Methane is the second most powerful greenhouse gas and concentrations are rising in the atmosphere. Because of its potency and quick decay in the atmosphere, countries have recognised that reduction of methane emissions are a means toward mitigating global warming.
In light of the new international climate agreement, the Paris Agreement, there is increasing need for countries to accurately quantify their greenhouse gas emissions and to have independent checks on this reporting.
In one of the biggest independent studies of its kind, scientists from the University of Bristol have concluded that there has been little growth in India’s methane emissions over the last few years and that reporting of these emissions by the country’s authorities is accurate.
This is in contrast to other countries, such as China, where measurements have shown increasing emissions of the greenhouse gas in recent years or the United States, where large discrepancies have been found between reported emissions and those inferred from atmospheric observations.
The aim of the study, published today in Nature Communications, was to quantify India’s methane emissions using observations of methane concentration in the country’s atmosphere, the first time that this has been done for India at this scale.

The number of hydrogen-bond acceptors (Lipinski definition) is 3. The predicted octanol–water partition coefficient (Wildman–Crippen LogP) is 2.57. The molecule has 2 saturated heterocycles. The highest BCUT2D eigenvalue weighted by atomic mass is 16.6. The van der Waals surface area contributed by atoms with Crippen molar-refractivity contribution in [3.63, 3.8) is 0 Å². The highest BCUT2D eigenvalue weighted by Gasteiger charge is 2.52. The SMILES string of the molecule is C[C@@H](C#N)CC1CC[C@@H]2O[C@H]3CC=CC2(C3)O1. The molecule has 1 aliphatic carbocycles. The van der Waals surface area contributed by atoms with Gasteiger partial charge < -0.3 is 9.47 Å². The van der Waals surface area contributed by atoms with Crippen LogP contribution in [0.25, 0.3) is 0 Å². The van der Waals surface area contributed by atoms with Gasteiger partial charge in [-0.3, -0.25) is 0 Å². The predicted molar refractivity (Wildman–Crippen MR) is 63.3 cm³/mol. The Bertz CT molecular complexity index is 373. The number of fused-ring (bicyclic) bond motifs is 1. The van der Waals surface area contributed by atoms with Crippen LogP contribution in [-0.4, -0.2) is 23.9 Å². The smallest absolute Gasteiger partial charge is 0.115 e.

To get the results for this study, a combination of observations were used – from the surface, from an aircraft and from a satellite that is measuring methane concentrations globally from space.
The study was also carried out to provide an independent assessment of emissions to what has been reported by India to the United Framework Convention on Climate Change (UNFCCC) and to demonstrate the value of this independent check.
Lead author Dr Anita Ganesan from the University of Bristol’s School of Geographical Sciences, said: “Methane emissions in inventories are highly uncertain due to the complexity of the sources that emit it. It is not uncommon for countries to report methane emissions with an uncertainty that is as large as the emissions themselves. By using a variety of approaches, we can narrow that uncertainty.”
“As found through measurements from the atmosphere rather than through the cataloguing done by countries, we showed that emission levels are consistent with India’s reports to the UNFCCC and that between 2010-2015 methane emissions did not show any significant growth. This information is very valuable to know – both for providing this independent check but also for learning how to improve the accounting process.”
India’s total methane emissions are about ten times larger than the UK’s, but are smaller per person. The country has the world’s largest cattle population and is a significant producer of the world’s rice.
The study showed that methane emissions are enhanced each year between June and September over emissions that are being released continuously – this signal is due to rice, which is predominantly grown during this season, and can clearly be observed.
Professor Ron Prinn of the Massachusetts Institute of Technology, a co-author of the study and leader of the global Advanced Global Atmospheric Gases Experiment (AGAGE), said, “National monitoring of greenhouse gases needs to become a standard process that is done alongside current reporting practices. This is the only way we can ensure transparency and accuracy of the reports that are submitted to the UN.”
The team now plan to use the techniques developed in this study to examine other tropical regions, whose methane emissions are poorly understood.